J Kay Aplin – Architectural Ceramics
DARK LIGHT presents a selection of leading ceramic artists from five continents for whom the contrast between light and dark has proved seminal in the development of their work.
Working across a range of disciplines including sculpture, vessels and wall pieces, the work on display reveals the scope and diversity present within the ceramic medium and the significance of contemporary ceramics today.
Each of the artists in DARK LIGHT is highly skilled with distinctive style, a master of their craft. Priscilla Mouritzen’s striking graphic work vibrates with intensity; stripes, dots and linear patterns sing on the surface of her pinched pots, whilst Sandy Lockwood’s volcanic black textured surfaces resonate in juxtaposition with their pure white porcelain counterparts. Keith Varney’s corrugated and meticulous sculptural forms dance for the eyes, thrilling with optical illusions and tactile allure. In contrast, Lindy Martin’s body of work speaks of ocean-encrusted excretions, her glazes crawling and creeping, cracking and weeping on the bodies beneath.
Kyung-Won Baek’s paper-thin vessels delight in their simplicity and uniformity, the discernible impressions of her fingers creating consistent and charming variations between each piece. Kumiko Kimbara Asti’s mastery of design and her ability to combine striking colour combinations within geometric structures is accomplished and considered. Tanya Gomez plays with glaze, texture and form to create an irresistible tableau of contrasting surface and subtle variation. Lucas Ferreira’s black and white porcelain wall pieces show a keen sense of precision and technical ability. And Helle Hansen’s approach of following a set of dogmatic principles exposes the delicacy and fluidity of porcelain using the crudest of tools: the cheese slicer.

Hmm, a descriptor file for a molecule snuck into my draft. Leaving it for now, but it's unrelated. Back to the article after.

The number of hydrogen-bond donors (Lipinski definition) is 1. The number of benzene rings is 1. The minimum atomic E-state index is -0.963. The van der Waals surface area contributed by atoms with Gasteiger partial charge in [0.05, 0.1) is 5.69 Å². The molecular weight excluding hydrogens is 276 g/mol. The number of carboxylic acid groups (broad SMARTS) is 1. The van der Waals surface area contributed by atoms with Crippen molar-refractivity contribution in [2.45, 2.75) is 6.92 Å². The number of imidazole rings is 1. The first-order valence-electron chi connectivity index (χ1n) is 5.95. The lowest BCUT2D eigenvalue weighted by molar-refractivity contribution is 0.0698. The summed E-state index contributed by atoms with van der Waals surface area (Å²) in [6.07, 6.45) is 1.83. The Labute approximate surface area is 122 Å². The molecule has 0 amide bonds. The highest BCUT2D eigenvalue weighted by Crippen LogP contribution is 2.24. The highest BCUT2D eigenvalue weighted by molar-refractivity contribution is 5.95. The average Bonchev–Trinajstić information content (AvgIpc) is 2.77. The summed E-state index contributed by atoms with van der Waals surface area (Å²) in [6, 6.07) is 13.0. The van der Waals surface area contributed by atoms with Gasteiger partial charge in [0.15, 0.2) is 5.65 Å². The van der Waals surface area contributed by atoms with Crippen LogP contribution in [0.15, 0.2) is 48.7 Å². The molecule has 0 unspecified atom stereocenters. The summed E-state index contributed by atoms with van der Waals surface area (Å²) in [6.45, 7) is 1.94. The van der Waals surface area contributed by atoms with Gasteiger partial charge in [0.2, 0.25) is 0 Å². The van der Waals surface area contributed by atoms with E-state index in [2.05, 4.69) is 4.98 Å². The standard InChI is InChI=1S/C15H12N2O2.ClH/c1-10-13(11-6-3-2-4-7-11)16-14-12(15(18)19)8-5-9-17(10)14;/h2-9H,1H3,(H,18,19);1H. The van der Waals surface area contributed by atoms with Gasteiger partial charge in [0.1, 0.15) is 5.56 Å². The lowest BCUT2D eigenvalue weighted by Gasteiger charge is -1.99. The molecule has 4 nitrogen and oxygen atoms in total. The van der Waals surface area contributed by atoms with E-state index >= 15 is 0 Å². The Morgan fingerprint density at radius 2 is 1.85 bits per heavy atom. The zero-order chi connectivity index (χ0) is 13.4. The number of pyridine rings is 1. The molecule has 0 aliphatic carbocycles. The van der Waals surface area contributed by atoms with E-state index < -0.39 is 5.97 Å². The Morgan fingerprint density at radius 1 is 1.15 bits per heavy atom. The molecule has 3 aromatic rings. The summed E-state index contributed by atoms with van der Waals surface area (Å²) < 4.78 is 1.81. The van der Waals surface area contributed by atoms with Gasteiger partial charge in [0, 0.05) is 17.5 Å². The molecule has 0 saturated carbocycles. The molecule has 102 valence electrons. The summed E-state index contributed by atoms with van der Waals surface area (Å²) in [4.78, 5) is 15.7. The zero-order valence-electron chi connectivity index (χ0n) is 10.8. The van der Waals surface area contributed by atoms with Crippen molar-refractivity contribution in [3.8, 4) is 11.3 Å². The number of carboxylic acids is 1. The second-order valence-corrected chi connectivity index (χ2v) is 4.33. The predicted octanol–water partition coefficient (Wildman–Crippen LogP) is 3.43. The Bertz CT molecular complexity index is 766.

This is the fifth exhibition curated by Kay Aplin in the unconventional domestic context of The Ceramic House. The choice of a black and white theme presents the work in stark contrast to the vibrant and colourful world that one experiences upon entering the living artwork that is The Ceramic House.
Exhibition photographs by Bernard G Mills. Top image (Keith Varney) by Sylvain Deleu.